Monday, 21 April 2008

Fiji Diving - Thorn Tree Forum - Lonely Planet

Fiji Diving - Thorn Tree Forum - Lonely Planet

Dived at Matava, Kandavu, Fiji in 2002 after reading in the LP about a dive site which always had mantas. Was already in Fiji backpacking but before booking the internal flight to Kandavu phoned Matava to confirm the manta story and was told there were some happy divers who had been diving with mantas that day. Booked flight and stayed for one week.

Great place and always always thinking of going back. There is a site that was generally used once per week where I was told they see mantas on 8 to 9 out of every 10 dives. Dived at site Xmas Eve and saw mantas on both dives. The 2nd dive was a re-run of the 1st dive - all 4 divers in the group wanted this rather than an alternate 'non-manta site'. (even though there was the chance of destroying the memory of the 1st dive - by not seeing mantas - it was just too good a dive not to repeat In fact due to work committments didn't dive for a long time after that trip - and I mean a very long time - but the memory of these two dives kept me going.) I think it's sensible to only dive at the site once per week. Guides can 'tweak' diving skills and ensure mantas dont get too much hassle before the trip. Don't know how things have changed over last 5 years! They did say mantas were there all year but best to email to check.

It was a very emotional and humbling dive. The dive site was pretty good without mantas - a lovely swimthrough with glassfish. The mantas swam to us out of the blue and then spent around 30 mins encircling us always at about 10m distance. They were curious to see what was going on and didn't seem at all frightened by the experience. Would recommend a trip - Google Matava should do it.

Fiji Diving - Thorn Tree Forum - Lonely Planet

Tuesday, 8 April 2008

21st annual SCUBA Show, Long Beach, USA

SCUBA Show exhibit space is 92% sold out

Don't be left out. Largest scuba event in the United States promises to be bigger than ever in 2008!

The 21st annual SCUBA Show, taking place June 21st and 22nd at the Long Beach Convention Center, has already sold out 92% of its 76,000 square foot exhibit hall. Don’t miss this unique opportunity to connect with some of the most active divers in the nation.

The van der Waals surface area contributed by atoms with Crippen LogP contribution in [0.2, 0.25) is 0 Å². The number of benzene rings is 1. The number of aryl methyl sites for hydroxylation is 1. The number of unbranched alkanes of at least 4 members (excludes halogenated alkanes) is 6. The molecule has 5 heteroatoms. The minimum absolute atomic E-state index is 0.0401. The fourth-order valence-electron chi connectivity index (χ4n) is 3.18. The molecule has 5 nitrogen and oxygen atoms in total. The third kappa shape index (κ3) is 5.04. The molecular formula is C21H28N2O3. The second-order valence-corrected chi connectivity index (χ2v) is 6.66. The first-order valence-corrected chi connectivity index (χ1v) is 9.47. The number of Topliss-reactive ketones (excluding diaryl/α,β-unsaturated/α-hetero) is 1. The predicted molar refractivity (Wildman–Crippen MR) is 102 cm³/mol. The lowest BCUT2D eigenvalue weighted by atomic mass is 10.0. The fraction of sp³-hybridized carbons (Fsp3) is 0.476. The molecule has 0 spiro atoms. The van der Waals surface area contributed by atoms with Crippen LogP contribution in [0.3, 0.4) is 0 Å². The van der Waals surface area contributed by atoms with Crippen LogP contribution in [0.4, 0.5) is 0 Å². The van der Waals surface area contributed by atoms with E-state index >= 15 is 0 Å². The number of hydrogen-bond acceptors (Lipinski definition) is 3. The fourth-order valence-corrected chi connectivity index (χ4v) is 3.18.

Now the largest consumer dive expo in the United States, The SCUBA Show was created to give scuba businesses valuable face-to-face time with potential customers. Started by the publishers of California Diving News, the SCUBA Show has consistently brought in over 10,000 eager consumers from all parts of the west coast and the southwest.

Last years attendance was over 11,000, and the producers have begun a marketing campaign to capitalize on last year’s attendance. Next week, over 30,000 past attendees will receive brochures detailing the weekend’s activities and encouraging them to pre-register for the weekend. This will also coincide with the launching of a newly designed, which will include an interactive floor plan, links to exhibitor websites and complete details of the weekend.

In the coming months, consumers will read about the SCUBA Show in California Diving News, and begin to see advertisements in various scuba magazines throughout the country. Discount coupons will also be available through California, Arizona and Nevada dive stores and clubs. SCUBA Show has also purchased various billboards around Southern California’s busy freeways.

For more information about exhibiting please call 310-792-2333 or visit

Thursday, 3 April 2008

Why I love my Focus Light!

Underwater Photography - Why I love my Focus Light!

By Brad Brown

"I first fell in love with my focus light on a clear star(fish) filled night in Indonesia. Earlier that day, with the assistance of my light, I’d managed to photograph orange pygmy seahorses, ornamental ghost pipefish and a myriad other macro critters I'd anticipated seeing on this first trip to Lembeh Strait. It wasn’t until that night though that I came to the realization that my focus light and I were going to become inseparable. Several minutes into the dive I spotted my subject: a flamboyant cuttlefish. I subdued my excitement and focused (literally) on the task.

After getting down low, made a few camera adjustments and fired away. The brilliant flash of the strobe, normally especially apparent at night, was absent. All thoughts of the perfect cuttlefish shot were thrown out as I began to consider the possibilities. Did I flood my housing? The moisture sensor was not blinking. On a hunch I decided to raise the ISO setting on my digital SLR from 100 to 400 and shoot again. A very dim review image appeared on the LCD. It became apparent that the camera was functioning fine. The strobes were simply not firing. That night my focus light was doing double duty as my primary dive light. I subsequently found that if I adjusted my ISO to 800 and moved very close the subject I could capture marginally passable images by focus light illumination alone.

Imagine the frustration I would have had to endure had I not been able to photograph the second Flamboyant Cuttlefish I encountered later that evening. Post-dive I discovered I had not properly seated the strobe connector to the camera hot shoe. The strobes had not been receiving the signal to fire."

Backscatter Underwater Photography - Why I love my Focus Light!: